old friend who has gone droving in Queensland.)
And the bush hath friends to meet him, and their kindly voices greet him
In the murmur of the breezes and the river on its bars,
And he sees the vision splendid of the sunlit plains extended,
And at night the wond’rous glory of the everlasting stars.
I am sitting in my dingy little offi ce, where a stingy
Ray of sunlight struggles feebly down between the houses tall,
And the foetid air and gritty of the dusty, dirty city
Through the open window floating, spreads its foulness over all.
And the hurrying people daunt me, and their pallid faces haunt me
As they shoulder one another in their rush and nervous haste,
With their eager eyes and greedy, and their stunted forms and weedy,
For townsfolk have no time to grow, they have no time to waste.
And I somehow rather fancy that I’d like to change with Clancy,
Like to take a turn at droving where the seasons come and go,
While he faced the round eternal of the cash-book and the journal—
But I doubt he’d suit the office, Clancy, of The Overflow.

Said Hanrahan by John O’Brien (1921)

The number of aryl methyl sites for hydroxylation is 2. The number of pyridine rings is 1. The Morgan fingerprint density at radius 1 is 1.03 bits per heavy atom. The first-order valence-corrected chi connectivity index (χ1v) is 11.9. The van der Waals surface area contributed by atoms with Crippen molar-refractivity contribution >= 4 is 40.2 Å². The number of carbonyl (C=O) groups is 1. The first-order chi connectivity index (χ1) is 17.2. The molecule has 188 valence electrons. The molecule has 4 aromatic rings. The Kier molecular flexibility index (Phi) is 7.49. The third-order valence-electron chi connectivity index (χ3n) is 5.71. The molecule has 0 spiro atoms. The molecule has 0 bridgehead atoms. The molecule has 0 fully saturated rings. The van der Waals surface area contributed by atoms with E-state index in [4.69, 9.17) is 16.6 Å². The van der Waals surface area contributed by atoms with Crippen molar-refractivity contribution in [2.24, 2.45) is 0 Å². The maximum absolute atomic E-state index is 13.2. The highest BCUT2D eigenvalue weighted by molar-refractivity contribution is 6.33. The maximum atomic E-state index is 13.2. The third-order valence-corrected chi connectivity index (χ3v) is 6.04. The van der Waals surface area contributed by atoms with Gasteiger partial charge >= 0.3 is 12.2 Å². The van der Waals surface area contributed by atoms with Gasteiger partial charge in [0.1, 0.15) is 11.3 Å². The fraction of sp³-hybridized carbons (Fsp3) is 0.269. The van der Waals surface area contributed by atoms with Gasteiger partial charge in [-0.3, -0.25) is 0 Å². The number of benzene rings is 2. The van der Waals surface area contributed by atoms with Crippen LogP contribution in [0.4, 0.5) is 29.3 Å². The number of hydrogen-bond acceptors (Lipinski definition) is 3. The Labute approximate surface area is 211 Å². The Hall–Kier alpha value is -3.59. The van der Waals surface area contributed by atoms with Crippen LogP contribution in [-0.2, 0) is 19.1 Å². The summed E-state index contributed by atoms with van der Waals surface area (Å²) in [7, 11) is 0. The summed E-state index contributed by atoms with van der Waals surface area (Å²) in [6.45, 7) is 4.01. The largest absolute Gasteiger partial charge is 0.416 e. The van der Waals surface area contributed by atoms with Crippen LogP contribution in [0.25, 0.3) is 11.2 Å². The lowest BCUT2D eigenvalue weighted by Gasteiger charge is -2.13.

‘We’ll all be rooned,’ said Hanrahan,
In accents most forlorn,
Outside the church, ere Mass began,
One frosty Sunday morn.
The crops are done; ye’ll have your work
To save one bag of grain;
From here way out to Back-o’-Bourke
They’re singin’ out for rain.
In God’s good time down came the rain;
And all the afternoon
On iron roof and window-pane
It drummed a homely tune.
And every creek a banker ran,
And dams filled overtop;
‘We’ll all be rooned,’ said Hanrahan,
‘If this rain doesn’t stop.’
And stop it did, in God’s good time;
And spring came in to fold
A mantle o’er the hills sublime
Of green and pink and gold.
There’ll be bush-fires for sure, me man,
There will, without a doubt;
‘We’ll all be rooned,’ said Hanrahan,
‘Before the year is out.’

West by North Again by Harry ‘Breaker’ Morant (1895)

We’ll light our camp-fires where we may, and yarn beside their blaze;
The jingling hobble-chains shall make a music through the days.
And while the tucker-bags are right, and we’ve a stick of weed,
A swagman shall be welcome to a pipe-full and a feed.
So, fill your pipe! and, ere we mount, we’ll drink another nip:
Here’s how that West by North again may prove a lucky trip;
Then back again: I trust you’ll find your best girl’s merry face,
Or, if she jilts you, may you get a better in her place.